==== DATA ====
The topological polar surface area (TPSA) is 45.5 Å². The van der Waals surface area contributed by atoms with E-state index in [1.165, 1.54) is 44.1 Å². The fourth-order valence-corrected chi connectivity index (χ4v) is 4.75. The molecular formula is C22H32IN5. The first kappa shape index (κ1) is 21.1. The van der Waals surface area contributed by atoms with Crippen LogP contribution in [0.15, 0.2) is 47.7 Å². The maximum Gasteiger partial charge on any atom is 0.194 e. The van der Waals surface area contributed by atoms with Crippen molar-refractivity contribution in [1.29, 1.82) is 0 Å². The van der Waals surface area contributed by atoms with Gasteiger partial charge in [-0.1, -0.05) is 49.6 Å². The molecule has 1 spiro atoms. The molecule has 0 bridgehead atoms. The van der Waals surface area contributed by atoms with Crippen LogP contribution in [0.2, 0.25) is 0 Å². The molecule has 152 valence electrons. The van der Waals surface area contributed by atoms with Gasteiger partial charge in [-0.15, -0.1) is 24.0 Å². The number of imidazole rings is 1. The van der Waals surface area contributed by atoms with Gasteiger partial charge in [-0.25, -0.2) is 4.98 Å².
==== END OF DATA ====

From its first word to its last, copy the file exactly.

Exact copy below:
The topological polar surface area (TPSA) is 45.5 Å². The van der Waals surface area contributed by atoms with E-state index in [1.165, 1.54) is 44.1 Å². The fourth-order valence-corrected chi connectivity index (χ4v) is 4.75. The molecular formula is C22H32IN5. The first kappa shape index (κ1) is 21.1. The van der Waals surface area contributed by atoms with Crippen LogP contribution in [0.15, 0.2) is 47.7 Å². The maximum Gasteiger partial charge on any atom is 0.194 e. The van der Waals surface area contributed by atoms with Crippen molar-refractivity contribution in [1.29, 1.82) is 0 Å². The van der Waals surface area contributed by atoms with Gasteiger partial charge in [-0.1, -0.05) is 49.6 Å². The molecule has 1 spiro atoms. The molecule has 0 bridgehead atoms. The van der Waals surface area contributed by atoms with Crippen LogP contribution in [0.2, 0.25) is 0 Å². The molecule has 152 valence electrons. The van der Waals surface area contributed by atoms with Gasteiger partial charge in [-0.15, -0.1) is 24.0 Å². The number of imidazole rings is 1. The van der Waals surface area contributed by atoms with Gasteiger partial charge in [-0.25, -0.2) is 4.98 Å².